Duration and convexity to measure bond risk


What are duration and convexity?

Duration and convexity are two tools used to manage the risk exposure of fixed income investments. Duration measures the sensitivity of the bond to changes in interest rates. Convexity is related to the interaction between the price of a bond and its yield as it experiences changes in interest rates.

With coupon bonds, investors rely on a metric known as duration to measure the sensitivity of a bond’s price to changes in interest rates. Because a coupon bond makes a series of payments over its useful life, fixed income investors need ways to measure the average maturity of a bond’s promised cash flow to serve as a summary statistic of the bond’s effective maturity. . Duration achieves this, allowing fixed income investors to more effectively measure uncertainty when managing their portfolios.

Key takeaways

  • With coupon bonds, investors rely on a metric known as “duration” to measure the sensitivity of a bond’s price to changes in interest rates.
  • Using a gap management tool, banks can match the duration of assets and liabilities, effectively immunizing their overall position from interest rate movements.

Duration of a link

In 1938, the Canadian economist Frederick Robertson Macaulay called the concept of effective maturity as the “duration” of the bond. In doing so, he suggested that this duration be calculated as the weighted average of the times to maturity of each coupon, or principal payment, made by the bond. Macaulay’s duration formula is as follows:

D

=


I

=

1

T

t


C

(

1

+

r

)

t

+

T


F

(

1

+

r

)

t


I

=

1

T

C

(

1

+

r

)

t

+

F

(

1

+

r

)

t

where:

D

=

The MacAulay duration of the bond

T

=

the number of periods until expiration

I

=

the

I

t

h

time frame

C

=

periodic coupon payment

r

=

the periodic yield to maturity

F

=

par value at maturity

begin {aligned} & D = frac { sum_ {i = 1} ^ T { frac {t * C} { left (1 + r right) ^ t}} + frac {T * F} { left (1 + r right) ^ t}} { sum_ {i = 1} ^ T { frac {C} { left (1 + r right) ^ t}} + frac {F} { left (1 + r right) ^ t}} \ textbf {where:} \ & D = text {The MacAulay duration of the bond} \ & T = text {the number of periods until maturity} \ & i = text {the} i ^ {th} text {period of time} \ & C = text {periodic coupon payment} \ & r = text {periodic yield until maturity} \ & F = text {the par value at maturity} \ end {aligned}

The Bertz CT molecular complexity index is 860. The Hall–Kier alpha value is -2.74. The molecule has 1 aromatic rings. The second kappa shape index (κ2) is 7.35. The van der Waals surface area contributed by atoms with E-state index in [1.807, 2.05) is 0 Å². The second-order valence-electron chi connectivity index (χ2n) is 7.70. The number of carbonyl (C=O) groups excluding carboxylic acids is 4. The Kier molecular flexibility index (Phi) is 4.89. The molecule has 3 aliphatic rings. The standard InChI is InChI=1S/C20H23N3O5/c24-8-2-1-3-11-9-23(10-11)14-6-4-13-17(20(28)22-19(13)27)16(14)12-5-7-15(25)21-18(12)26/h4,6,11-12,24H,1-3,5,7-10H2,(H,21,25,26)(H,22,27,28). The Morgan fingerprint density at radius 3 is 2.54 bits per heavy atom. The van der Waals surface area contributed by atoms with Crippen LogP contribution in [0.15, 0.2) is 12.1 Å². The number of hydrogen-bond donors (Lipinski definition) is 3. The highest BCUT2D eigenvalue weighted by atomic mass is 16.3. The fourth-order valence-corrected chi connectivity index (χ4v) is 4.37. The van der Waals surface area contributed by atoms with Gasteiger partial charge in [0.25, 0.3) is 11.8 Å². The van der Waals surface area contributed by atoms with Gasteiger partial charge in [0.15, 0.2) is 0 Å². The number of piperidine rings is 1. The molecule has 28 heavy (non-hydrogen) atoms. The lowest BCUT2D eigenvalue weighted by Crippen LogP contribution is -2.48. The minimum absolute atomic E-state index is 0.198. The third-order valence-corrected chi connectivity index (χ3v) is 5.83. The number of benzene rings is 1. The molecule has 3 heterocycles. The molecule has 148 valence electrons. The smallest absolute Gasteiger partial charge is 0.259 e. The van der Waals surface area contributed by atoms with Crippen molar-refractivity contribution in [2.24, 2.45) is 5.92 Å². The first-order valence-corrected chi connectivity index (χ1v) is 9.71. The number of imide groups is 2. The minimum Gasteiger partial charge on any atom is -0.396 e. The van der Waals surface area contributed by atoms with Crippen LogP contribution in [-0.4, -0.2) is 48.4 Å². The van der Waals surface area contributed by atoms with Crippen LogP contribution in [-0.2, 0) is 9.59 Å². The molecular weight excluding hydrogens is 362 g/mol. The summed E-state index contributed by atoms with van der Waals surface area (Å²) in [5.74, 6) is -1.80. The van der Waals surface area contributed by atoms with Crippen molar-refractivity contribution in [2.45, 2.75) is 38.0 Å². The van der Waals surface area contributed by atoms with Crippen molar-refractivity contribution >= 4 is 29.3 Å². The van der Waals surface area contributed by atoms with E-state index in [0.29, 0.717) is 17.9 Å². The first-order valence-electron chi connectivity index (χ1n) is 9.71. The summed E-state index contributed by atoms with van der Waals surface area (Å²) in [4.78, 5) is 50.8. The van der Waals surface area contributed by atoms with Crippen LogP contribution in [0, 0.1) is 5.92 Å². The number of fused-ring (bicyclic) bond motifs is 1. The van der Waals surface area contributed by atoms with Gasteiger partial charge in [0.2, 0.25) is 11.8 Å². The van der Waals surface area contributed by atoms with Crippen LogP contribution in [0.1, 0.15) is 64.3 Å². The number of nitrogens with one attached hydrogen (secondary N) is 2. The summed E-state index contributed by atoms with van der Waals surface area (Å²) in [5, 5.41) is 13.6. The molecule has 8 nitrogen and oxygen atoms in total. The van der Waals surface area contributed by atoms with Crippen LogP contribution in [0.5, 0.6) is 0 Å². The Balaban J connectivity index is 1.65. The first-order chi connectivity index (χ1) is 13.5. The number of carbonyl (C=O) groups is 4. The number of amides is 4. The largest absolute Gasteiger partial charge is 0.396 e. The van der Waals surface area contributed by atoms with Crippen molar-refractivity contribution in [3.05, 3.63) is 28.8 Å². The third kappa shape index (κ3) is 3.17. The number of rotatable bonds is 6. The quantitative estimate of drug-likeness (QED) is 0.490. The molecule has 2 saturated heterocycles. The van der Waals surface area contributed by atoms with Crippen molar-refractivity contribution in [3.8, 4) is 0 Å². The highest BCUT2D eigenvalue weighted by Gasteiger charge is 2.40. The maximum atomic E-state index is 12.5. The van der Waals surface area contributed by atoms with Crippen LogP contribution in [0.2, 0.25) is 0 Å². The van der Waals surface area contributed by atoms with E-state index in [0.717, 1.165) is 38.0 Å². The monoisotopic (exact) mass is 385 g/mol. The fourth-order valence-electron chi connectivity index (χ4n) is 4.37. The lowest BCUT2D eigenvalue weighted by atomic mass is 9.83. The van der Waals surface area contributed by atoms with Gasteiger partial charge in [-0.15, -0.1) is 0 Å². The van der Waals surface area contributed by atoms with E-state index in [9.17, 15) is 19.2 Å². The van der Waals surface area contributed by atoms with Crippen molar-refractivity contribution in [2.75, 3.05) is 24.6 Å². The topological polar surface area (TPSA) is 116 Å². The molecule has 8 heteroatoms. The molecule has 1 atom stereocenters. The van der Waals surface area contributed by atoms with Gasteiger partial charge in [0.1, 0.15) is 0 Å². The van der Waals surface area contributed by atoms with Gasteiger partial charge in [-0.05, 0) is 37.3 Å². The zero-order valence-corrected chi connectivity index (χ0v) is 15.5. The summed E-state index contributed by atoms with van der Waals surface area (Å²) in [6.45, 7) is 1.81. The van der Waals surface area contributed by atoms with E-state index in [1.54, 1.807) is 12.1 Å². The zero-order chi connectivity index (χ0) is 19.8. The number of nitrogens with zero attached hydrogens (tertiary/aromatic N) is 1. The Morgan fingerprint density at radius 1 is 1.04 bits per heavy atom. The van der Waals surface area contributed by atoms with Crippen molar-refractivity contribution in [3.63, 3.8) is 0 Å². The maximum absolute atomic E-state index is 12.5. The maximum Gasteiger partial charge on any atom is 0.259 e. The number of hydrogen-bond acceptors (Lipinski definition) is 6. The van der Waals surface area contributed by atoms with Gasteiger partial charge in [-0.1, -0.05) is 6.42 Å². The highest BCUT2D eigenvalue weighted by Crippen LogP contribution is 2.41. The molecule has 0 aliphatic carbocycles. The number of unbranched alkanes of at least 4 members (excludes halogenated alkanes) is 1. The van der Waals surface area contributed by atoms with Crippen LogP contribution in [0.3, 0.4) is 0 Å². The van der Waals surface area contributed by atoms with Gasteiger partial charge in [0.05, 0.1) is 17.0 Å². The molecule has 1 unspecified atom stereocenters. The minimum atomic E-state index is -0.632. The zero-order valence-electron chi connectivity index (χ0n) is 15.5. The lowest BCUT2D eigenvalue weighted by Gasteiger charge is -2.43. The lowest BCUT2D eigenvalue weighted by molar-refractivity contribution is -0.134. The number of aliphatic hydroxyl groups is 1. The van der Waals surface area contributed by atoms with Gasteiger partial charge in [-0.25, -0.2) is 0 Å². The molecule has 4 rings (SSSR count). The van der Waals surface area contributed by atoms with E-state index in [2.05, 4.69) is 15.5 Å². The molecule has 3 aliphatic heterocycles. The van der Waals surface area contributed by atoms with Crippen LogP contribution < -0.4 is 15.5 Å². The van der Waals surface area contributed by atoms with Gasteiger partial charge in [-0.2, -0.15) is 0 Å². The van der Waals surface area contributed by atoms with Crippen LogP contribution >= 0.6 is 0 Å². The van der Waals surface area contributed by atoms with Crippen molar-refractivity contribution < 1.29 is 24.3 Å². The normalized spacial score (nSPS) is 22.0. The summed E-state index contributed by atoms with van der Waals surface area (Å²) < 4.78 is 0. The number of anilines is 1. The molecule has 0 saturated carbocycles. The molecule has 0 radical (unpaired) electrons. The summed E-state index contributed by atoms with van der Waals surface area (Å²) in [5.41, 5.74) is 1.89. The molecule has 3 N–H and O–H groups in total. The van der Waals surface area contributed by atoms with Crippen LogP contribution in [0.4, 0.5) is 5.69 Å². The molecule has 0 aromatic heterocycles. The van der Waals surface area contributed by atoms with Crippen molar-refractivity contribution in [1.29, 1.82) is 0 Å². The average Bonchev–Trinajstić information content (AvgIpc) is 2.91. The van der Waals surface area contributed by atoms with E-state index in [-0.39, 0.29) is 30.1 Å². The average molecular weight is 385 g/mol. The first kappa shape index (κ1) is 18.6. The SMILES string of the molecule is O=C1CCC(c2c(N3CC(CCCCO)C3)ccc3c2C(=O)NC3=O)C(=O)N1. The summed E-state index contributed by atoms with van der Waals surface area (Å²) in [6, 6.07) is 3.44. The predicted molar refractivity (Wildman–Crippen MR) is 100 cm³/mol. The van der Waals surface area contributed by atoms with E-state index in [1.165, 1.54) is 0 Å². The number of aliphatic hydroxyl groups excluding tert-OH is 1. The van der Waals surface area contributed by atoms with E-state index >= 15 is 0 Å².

where:D=I=1T(1+r)tC+(1+r)tFI=1T(1+r)ttC+(1+r)tTFD=The MacAulay duration of the bondT=the number of periods until expirationI=the Ith time frameC=periodic coupon paymentr=the periodic yield to maturityF=par value at maturity

Duration in Fixed Income Management

Duration is essential for the management of fixed income portfolios, for the following reasons:

  1. It is a simple summary statistic of the effective average maturity of a portfolio.
  2. It is an essential tool to immunize portfolios from interest rate risk.
  3. Estimate the sensitivity to interest rates of a portfolio.

The duration metric has the following properties:

  • The duration of a zero coupon bond equals the time to maturity.
  • By keeping maturity constant, the duration of a bond is shorter when the coupon rate is higher, due to the impact of higher coupon prepayments.
  • By keeping the coupon rate constant, the duration of a bond generally increases with time to maturity. But there are exceptions, such as with instruments such as deeply discounted bonds, where duration can fall with increases in maturities.
  • Holding other factors constant, the duration of coupon bonds is longer when bond yields to maturity are lower. However, for zero coupon bonds, the duration is equal to the time to maturity, regardless of the yield to maturity.
  • The duration of the perpetuity of the level is (1 + y) / year. For example, with a 10% return, the duration of the perpetuity that pays $ 100 per year will equal 1.10 / 0.10 = 11 years. However, with a return of 8%, it will be equal to 1.08 / 0.08 = 13.5 years. This principle makes it clear that maturity and duration can differ greatly. Case in point: the maturity of the perpetuity is infinite, while the duration of the instrument with a 10% yield is only 11 years. The cash flow weighted by present value at the beginning of the perpetuity life dominates the calculation of the duration.

Duration for gap management

Many banks have mismatches between the maturities of assets and liabilities. Bank liabilities, which are primarily deposits owed to customers, are generally short-term in nature, with low-duration statistics. In contrast, a bank’s assets primarily comprise outstanding commercial and consumer loans or mortgages. These assets tend to last longer and their values ​​are more sensitive to fluctuations in interest rates. In periods when interest rates rise unexpectedly, banks can experience drastic falls in net worth if their assets fall more in value than their liabilities.